These 15 Tips Will Help You Stop Smoking:
Advice from a New Jersey Expert.
1. First, go through this list of tips from one of New Jersey's leading experts on how to stop smoking. Then get paper and pencil, and make your own list. You know best what will work for your personality and lifestyle, so you're the best one to outline your plan.
2. Write down a definite statement about why you want to stop smoking, and the good things you want to gain by stopping: longer life, better health, family benefits, money saved, etc. You already know what the benefits are. Write it down, re-read it every day.
3. Get the support of family and friends with your smoking cessation program. You want them not to judge you but to understand what stopping will mean: warn them that you'll likely be having withdrawal symptoms like irritability, maybe even irrationality at times.
4. Discuss your plan to stop smoking with your doctor. Studies show that your physician's help and advice will increase your chances of permanent success.
5. Set a date for stopping smoking forever. Mark it large on all your calendars, plan to make it a special day, the first day of the rest of your life.. A small ritual to set apart the moment when you smoke your Last Cigarette, maybe on the morning of your Quit Date -- is an excellent idea.
6. Commit to a good exercise program. Exercise and smoking are like oil and water: they don't mix. Exercise is a great stress reducer and an excellent way to start repairing your body now that you're no longer harming it with tobacco.
There are many excellent parks, running and bike trails, and other free exercise venues in New Jersey. If you want, start slow by taking a short walk once or twice daily, and increase your time gradually to 30-40 minutes of more vigorous exercise, 3 or 4 times weekly. As with any new exercise program, you should check first with your doctor.
7. Deep breathing exercises daily for 3-5 minutes are extremely beneficial for those who stop smoking. Inhale very slowly through the nose, hold for several seconds, then release the breath slowly through the mouth. Do this with closed eyes, and then go on to Step 8.
8. Practice visualizing yourself as a non-smoker. As you perform your minutes of deep breathing, close your eyes and imagine how it will be: how enjoyable exercise will become, how good you'll feel when you can easily say no thanks when someone offers you a smoke.
Get creative see yourself throwing away all your cigarettes, and getting a gold medal like an Olympic champ! Make a movie in your head out of the drama of stopping smoking: creative visualization really works.
9. You may succeed best if you quit gradually, if you take this route, make sure you've got a firm Quit Date set to progress toward. There are lots of gradual strategies: plan exactly how many smokes you'll permit yourself each day between now and the Quit Date, the number diminishing daily.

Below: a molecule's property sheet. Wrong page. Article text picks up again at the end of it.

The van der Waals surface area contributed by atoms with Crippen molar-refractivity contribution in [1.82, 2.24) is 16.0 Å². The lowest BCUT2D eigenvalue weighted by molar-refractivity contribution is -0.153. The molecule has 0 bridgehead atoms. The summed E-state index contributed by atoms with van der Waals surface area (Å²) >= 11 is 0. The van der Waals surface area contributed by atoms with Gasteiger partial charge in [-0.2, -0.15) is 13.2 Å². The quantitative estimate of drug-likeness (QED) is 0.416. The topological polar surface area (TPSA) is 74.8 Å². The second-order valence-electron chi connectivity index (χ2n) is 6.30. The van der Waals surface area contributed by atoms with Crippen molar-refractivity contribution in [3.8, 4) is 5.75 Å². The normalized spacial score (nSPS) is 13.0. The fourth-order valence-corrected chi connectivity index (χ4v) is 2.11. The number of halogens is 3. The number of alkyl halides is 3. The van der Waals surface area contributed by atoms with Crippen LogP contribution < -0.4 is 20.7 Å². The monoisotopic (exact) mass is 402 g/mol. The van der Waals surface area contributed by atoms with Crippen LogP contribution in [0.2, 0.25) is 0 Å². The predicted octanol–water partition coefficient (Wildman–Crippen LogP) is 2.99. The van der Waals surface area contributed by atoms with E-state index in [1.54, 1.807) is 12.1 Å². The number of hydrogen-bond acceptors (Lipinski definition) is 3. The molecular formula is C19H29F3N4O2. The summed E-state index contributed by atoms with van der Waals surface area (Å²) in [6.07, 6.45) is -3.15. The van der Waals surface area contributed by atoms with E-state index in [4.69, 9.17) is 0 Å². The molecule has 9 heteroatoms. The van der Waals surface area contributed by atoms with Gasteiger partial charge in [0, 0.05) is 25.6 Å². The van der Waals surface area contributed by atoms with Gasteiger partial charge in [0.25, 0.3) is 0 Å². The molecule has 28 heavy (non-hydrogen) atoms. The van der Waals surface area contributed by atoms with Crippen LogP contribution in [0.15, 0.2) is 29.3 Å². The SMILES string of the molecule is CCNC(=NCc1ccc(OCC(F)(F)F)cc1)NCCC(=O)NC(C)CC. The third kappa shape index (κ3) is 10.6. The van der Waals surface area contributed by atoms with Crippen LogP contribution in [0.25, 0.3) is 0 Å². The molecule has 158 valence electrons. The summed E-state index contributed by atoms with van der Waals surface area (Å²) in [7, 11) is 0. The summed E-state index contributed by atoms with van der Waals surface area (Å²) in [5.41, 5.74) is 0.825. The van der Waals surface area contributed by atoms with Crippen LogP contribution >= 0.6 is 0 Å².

Buy only one pack of cigarettes at a time. Get a different brand each time instead of your preferred kind, so you don't get as much pleasure from smoking. Hand your cigarettes over to another person, so that you'll have to ask for a smoke every time.
10. Or, stop the cold turkey way. This is, for many is the only sure way to stop smoking for good. Try one way, and if it doesn't work for you, do it the other way.
11. Partner with another person who wants to stop smoking, and support each other when the going gets tough. There are internet groups that New Jersey residents can use to find a quit buddy.
12. When you're tobacco-free, mark the milestones with special celebrations. You're two weeks clean, go to a movie. A month have dinner out at a good restaurant (non-smoking section, needless to say). Three months along, take a long weekend and visit a vacation spot you like. After six months, get yourself a gift, something purely for fun and pleasure. When you've stopped smoking for a whole year, make it a real personal holiday with a party, and invite your nearest and dearest to celebrate your triumph and the healthier life you've embarked on.
13. Form the habit of drinking water, lots of it. Most people, both smokers and non-smokers, don't drink enough. When you're in the process of stopping smoking and while your body is recovering, water helps flush the nicotine and other toxins out of your system. Also, the act of drinking can help satisfy the oral cravings that are a part of the smoking habit for many.
14. Every smoker habitually responds to certain triggers that make him or her want to smoke. Listen to yourself, observe yourself, and learn what triggers smoking: stress, arriving at work, finishing a meal, social tension, etc. And stay conscious of them, and avoid them if you can; if you can't, figure out other ways to respond to them.
15. When you're stopping smoking, the moments will come when the craving strikes. Don't let it win. Instead, write down what your feelings and thoughts are at that moment, in a stop smoking journal that you can keep with you wherever you are.
If you're looking to kick your habit click on the stop smoking link to read more about my services.
Robert Galarowicz ND
1 Sears Dr.
Paramus, NJ 07652